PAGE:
By Michal Lev-Ram
October 2, 2015

Outside of the tech industry, the list of public company CEOs younger than 40 is short.

But Melanie Whelan, the chief executive of SoulCycle, will soon add her name to this select group. (She has already made our list, coming in at No. 26 on this year’s 40 Under 40.) That’s not the only reason the 38-year-old is a bit of an anomaly: Unlike most of today’s pre-IPO companies, her sizzling-hot cult cycling chain is already profitable.

According to its IPO filing, SoulCycle brought in $112 million in sales and $26.5 million in net income last year. The chain, which started nearly ten years ago as a single indoor cycling studio in Manhattan’s Upper West Side, now has 38 locations across the country. Whelan, who was formerly its COO and became CEO in June, isn’t just tasked with taking the company public—she is also steering it through an ambitious expansion plan. The former VP of business development at high-end gym chain Equinox, which owns 97% of SoulCycle, is an avid cycler herself. But she took time out of her busy day to answer some of our burning questions.

Fortune: Did you always know you’d be running a company someday?

Whelan: My father was an entrepreneur. I wouldn’t say I knew I would end up here but it’s something I’ve had in my head since growing up.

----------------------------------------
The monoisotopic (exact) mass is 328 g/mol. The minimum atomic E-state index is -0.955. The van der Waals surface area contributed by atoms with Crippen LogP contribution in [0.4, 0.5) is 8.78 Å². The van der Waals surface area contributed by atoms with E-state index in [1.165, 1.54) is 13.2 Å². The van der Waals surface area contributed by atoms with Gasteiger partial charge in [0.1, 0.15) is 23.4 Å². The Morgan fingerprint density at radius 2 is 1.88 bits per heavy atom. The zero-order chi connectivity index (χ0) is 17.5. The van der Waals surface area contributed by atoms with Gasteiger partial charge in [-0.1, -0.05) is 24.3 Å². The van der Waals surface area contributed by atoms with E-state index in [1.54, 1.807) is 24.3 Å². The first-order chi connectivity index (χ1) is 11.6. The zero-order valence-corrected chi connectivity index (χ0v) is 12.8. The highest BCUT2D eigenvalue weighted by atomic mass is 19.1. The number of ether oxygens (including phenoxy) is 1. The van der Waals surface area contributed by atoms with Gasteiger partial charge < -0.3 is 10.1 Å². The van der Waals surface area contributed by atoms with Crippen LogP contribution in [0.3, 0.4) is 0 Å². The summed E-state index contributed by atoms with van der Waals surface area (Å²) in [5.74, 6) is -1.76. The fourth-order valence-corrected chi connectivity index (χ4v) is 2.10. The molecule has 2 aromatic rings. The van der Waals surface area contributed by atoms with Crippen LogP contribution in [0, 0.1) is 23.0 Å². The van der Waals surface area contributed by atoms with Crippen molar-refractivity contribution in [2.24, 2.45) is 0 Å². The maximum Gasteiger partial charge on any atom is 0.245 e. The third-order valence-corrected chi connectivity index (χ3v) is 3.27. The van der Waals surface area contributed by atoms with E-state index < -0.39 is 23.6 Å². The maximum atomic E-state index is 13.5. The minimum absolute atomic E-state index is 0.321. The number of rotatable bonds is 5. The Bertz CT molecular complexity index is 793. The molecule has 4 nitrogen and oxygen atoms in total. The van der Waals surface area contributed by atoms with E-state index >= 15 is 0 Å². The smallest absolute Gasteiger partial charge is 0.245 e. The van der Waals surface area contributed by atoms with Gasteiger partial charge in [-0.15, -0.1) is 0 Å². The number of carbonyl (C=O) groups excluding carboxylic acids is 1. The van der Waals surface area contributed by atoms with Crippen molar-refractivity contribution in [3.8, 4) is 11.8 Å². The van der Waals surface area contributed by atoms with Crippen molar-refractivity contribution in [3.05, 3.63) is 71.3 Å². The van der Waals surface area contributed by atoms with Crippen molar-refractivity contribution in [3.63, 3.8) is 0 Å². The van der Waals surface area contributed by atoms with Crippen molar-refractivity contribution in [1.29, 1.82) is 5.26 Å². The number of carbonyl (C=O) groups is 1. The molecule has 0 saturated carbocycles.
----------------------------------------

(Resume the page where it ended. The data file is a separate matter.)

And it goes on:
What’s special about SoulCycle? Why does it have such a following?

It’s a one-of-a-kind experience. People come in for an amazing workout but they connect with the staff, who are warm and want to get to know you, and they connect with each other.

How many classes a week do you take?

As many as I can. It used to be five to six [times a week], but now it’s a little less.

What are some of your biggest milestones since taking over SoulCycle?

One of the most exciting things for us is launching our mobile app [which lets people sign up for classes]. We are also going into new markets and are very thoughtful about how we’re entering those new markets.

How has the competition changed in recent years?

Ten years ago, SoulCycle created this category. There was no “boutique fitness” in any meaningful way. Because we were the first, we’ve continued to innovate. But we’re really competing for our riders’ time: we’re only as good as our last ride. That said, we absolutely do not have our heads in the sand. We always challenge ourselves in opening a new studio. Our real estate teams are in the markets, we have a team of talent scouts who bring instructors on board.

What’s the hardest thing about managing?

Our employees are hyper-engaged in SoulCycle. They really treat their studios, or their departments, like entrepreneurs—they take ownership and accountability for their teams and businesses and have great ideas about new ways of doing things: new marketing programs, new operational programs, and new amenities—you name it. One of the hardest things about managing is prioritizing. I love fostering creativity and entrepreneurialism but prioritizing/saying “no” is hard for me. I want to do it all.

What are the biggest opportunities and challenges for SoulCycle in the years ahead?

People write us all the time begging us to open Soul in their area. There are so many more cities and neighborhoods that need a SoulCycle! We think we also have opportunities to expand our brand internationally, and extend our retail and digital platforms. As we grow, our greatest challenge will be continuing to act small, stay nimble and maintain our culture. We’ve done it for ten years, I know we can do it for another ten.

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